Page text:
UMC ordination candidate Will Deuel cuts loose on the process whereby the UMC selects ordained ministers:
I have incurred tremendous debt and uprooted my family to attend seminary. In the middle of seminary my family moved again so that I could serve a student appointment. We moved a third time when I graduated for my commissioning appointment. I have attended the required Residence in Ministry sessions in which I have sat through lectures (some for a second or third time) that were often boring or ill-prepared. And I have gladly accepted the itinerant system of pastoral appointment. I attended Sexual Ethics and Boundary training twice: once on campus at Eden after being informed by the Conference that said training was acceptable, and once at IGRC headquarters after they rescinded their word without even informing us. We were given nasty letters threatening action if we did not attend the next upcoming workshop. I once was informed that the Board of Ordained Ministry lost my psychological evaluation. (Yeah, all that confidential information? Not safeguarded at all.)
And that's just one paragraph. Will has sent this post on to his Bishop, which will, in my experience, hurt his chances of ordination. I don't know if it will end his candidacy, as he does not name names (as I did), but it certainly can't help him. However, I think that Will's intent was to gain the healing and clarity that comes from speaking truth to power. I wish him the best, as he is a man committed to what Christianity is supposed to be all about.
Read all of Will's post, which he summarizes as saying "The Board of Ordained Ministry has not created a pathway to ordination, it has created an obstacle course."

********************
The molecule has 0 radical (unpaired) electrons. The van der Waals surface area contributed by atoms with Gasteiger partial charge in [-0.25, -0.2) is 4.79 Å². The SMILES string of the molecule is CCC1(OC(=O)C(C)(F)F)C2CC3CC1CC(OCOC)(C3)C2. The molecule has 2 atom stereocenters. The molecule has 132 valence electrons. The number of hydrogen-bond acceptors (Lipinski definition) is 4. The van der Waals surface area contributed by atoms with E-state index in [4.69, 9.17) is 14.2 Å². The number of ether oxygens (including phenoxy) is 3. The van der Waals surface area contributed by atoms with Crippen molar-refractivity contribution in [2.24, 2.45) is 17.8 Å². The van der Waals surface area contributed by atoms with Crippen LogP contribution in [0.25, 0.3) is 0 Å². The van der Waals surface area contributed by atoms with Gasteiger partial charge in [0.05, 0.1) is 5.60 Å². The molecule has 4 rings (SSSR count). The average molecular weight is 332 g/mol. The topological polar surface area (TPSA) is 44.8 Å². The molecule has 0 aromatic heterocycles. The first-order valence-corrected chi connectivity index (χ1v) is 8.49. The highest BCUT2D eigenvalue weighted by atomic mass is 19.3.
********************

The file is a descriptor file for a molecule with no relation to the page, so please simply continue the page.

This is an important fact for all candidates for the ordained ministry (and those considering entering it) to know about: candidacy is more about hazing than it is about preparation. That's why Will's "obstacle course" metaphor is spot-on.
You don't think that the Conference actually "loses" all of the paperwork you send it, like the psychological reports and references? No, of course not. They throw them away and make the candidate check in to see if they were received and re-send them when they were not. Conference and District staffs are not that incompetent.
Will and I have both written about the various stumbling blocks that are thrown in the path of candidates. These frustrate candidates so that many self-select out of the system, and the remaining are ordained. The UMC candidacy system is not a spiritual formation process, it's a test of willpower and a willingness to take abuse.
I'll admit this: I'd be hard pressed to come up with a better system that does not result in a superfluous number of people being placed under guaranteed appointment in a shrinking system.
I do recognize that, in spite of how it all ended for me, there is nothing particularly evil about the candidacy process. It was simply used as a weapon against me by evil men and women. I figured out that the system was hazing-based early on. And I was quite willing to endure the hazing and follow all orders so as long as those in authority over me acted in good faith and and adhered to the Discipline.
Further thoughts by Craig Adams (a man who, in my experience, takes holiness very seriously), John Meunier, and a discussion at The Methoblog.